The death toll from a partially collapsed Miami-area condominium rose by four to 32, officials said on Tuesday, as rescue workers braced for a tropical storm and relatives of a deceased family of four prepared for the disaster’s first funeral.
A total of 113 people remained missing 12 days after roughly half of the 12-story Champlain Towers South building came tumbling down early in the morning on June 24.
The morning after the controlled demolition of the remainder of the building, rescue workers have expanded their search, bothered by strong winds as Tropical Storm Elsa approaches from the south.
“The wind is hampering the large cranes moving very heavy debris,” Surfside Mayor Charles Burkett told a briefing.
Burkett added that he met with a family that is hoping rescuers will find their daughter, a recent law school graduate who married in January, and their son-in-law.
The disaster’s first funeral will be held on Tuesday for Marcus Guara, 52, his wife Ana Guara, 42, and their daughters, Lucia, 10, and Emma, 4. The service is scheduled to start at 2:30 p.m. ET at St. Joseph Catholic Church in Miami Beach.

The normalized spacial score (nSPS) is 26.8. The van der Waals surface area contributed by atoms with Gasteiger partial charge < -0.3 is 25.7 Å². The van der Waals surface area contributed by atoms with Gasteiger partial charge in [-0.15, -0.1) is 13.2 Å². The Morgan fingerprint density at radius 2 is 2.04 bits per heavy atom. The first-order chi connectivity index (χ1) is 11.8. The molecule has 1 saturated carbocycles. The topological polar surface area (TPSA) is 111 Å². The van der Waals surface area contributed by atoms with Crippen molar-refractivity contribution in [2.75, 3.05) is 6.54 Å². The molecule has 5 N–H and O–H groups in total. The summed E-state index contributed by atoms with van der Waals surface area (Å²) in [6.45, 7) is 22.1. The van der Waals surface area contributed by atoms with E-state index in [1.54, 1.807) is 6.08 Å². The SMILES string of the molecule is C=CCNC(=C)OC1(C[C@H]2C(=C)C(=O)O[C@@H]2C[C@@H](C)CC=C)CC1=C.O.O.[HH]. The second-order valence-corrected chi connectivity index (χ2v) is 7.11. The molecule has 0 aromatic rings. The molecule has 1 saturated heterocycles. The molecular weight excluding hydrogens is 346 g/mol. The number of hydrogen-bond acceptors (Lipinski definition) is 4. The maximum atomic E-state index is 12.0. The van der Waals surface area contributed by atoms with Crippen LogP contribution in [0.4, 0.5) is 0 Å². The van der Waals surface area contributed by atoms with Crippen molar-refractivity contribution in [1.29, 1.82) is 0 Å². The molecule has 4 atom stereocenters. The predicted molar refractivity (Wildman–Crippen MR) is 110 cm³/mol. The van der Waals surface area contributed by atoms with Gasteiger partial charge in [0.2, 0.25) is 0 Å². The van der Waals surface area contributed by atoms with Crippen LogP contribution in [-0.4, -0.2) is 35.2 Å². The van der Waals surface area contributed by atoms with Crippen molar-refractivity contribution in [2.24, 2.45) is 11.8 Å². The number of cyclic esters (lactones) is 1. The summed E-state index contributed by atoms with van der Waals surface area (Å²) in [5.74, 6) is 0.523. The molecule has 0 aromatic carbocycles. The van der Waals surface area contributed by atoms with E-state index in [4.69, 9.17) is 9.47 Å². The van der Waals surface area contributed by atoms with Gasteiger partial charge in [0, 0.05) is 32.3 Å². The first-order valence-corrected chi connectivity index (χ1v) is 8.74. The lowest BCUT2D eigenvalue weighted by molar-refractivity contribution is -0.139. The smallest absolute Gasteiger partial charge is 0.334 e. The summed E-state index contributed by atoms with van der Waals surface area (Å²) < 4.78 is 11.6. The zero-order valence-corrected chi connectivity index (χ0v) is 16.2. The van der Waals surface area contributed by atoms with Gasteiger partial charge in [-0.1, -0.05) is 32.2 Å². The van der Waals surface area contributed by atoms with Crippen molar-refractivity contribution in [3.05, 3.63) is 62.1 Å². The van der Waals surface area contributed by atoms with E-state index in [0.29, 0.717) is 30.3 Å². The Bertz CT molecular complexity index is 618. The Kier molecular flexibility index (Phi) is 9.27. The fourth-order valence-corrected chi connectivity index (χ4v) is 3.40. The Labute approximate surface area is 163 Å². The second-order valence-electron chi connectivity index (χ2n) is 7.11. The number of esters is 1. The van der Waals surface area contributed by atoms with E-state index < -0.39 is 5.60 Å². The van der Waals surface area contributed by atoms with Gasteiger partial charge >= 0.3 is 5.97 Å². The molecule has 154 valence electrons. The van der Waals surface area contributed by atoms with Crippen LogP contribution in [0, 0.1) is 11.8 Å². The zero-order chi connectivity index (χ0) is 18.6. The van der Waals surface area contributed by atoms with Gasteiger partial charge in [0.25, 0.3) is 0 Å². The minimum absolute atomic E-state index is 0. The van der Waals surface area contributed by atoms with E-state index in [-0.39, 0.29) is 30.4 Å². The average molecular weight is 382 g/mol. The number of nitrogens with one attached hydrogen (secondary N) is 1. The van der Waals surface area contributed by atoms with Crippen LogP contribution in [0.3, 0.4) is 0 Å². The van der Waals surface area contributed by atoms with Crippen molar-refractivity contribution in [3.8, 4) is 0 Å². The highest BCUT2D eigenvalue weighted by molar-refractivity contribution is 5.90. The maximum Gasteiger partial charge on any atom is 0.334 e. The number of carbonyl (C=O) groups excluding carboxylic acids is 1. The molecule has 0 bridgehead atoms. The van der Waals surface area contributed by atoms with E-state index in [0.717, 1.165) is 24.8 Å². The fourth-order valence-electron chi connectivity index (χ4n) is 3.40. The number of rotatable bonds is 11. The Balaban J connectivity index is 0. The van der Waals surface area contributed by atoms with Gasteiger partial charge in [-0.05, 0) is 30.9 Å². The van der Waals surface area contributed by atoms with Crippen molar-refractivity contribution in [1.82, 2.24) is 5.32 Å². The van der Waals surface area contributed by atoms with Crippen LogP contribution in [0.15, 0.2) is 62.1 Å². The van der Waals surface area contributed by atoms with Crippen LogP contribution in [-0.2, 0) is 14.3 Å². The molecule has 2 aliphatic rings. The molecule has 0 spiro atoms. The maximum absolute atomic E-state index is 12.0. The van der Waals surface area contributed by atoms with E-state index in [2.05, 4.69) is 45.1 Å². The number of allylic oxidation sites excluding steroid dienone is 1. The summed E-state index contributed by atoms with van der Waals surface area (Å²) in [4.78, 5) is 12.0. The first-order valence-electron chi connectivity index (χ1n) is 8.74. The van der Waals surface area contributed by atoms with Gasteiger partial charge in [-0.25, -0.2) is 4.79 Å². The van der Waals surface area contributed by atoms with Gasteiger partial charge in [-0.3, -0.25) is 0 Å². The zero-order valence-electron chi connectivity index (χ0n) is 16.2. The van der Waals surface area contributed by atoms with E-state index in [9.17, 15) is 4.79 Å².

Although forecasts predict the Surfside area should avoid the brunt of Elsa on its projected course north from Cuba, scattered showers and thunderstorms were forecast and could hinder the search and rescue effort.
Nobody has been pulled alive from the mounds of pulverized concrete, splintered lumber and twisted metal since the early hours of the disaster in an oceanfront town adjacent to Miami Beach in Florida.
Miami-Dade County Fire Chief Alan Cominsky said more than 200 firefighters were sifting through the rubble. He said 124 tons, or 5 million pounds worth, of debris had been removed so far.
Investigators have not determined what caused the 40-year-old complex to collapse. A 2018 engineering report found structural deficiencies that are now the focus of inquiries that include a grand jury examination.
Miami-Dade Mayor Daniella Levine Cava cautioned that it could take some time to find the root cause.
“The whole world wants to know what happened here,” Cava told the briefing. “I look forward to learning the truth.”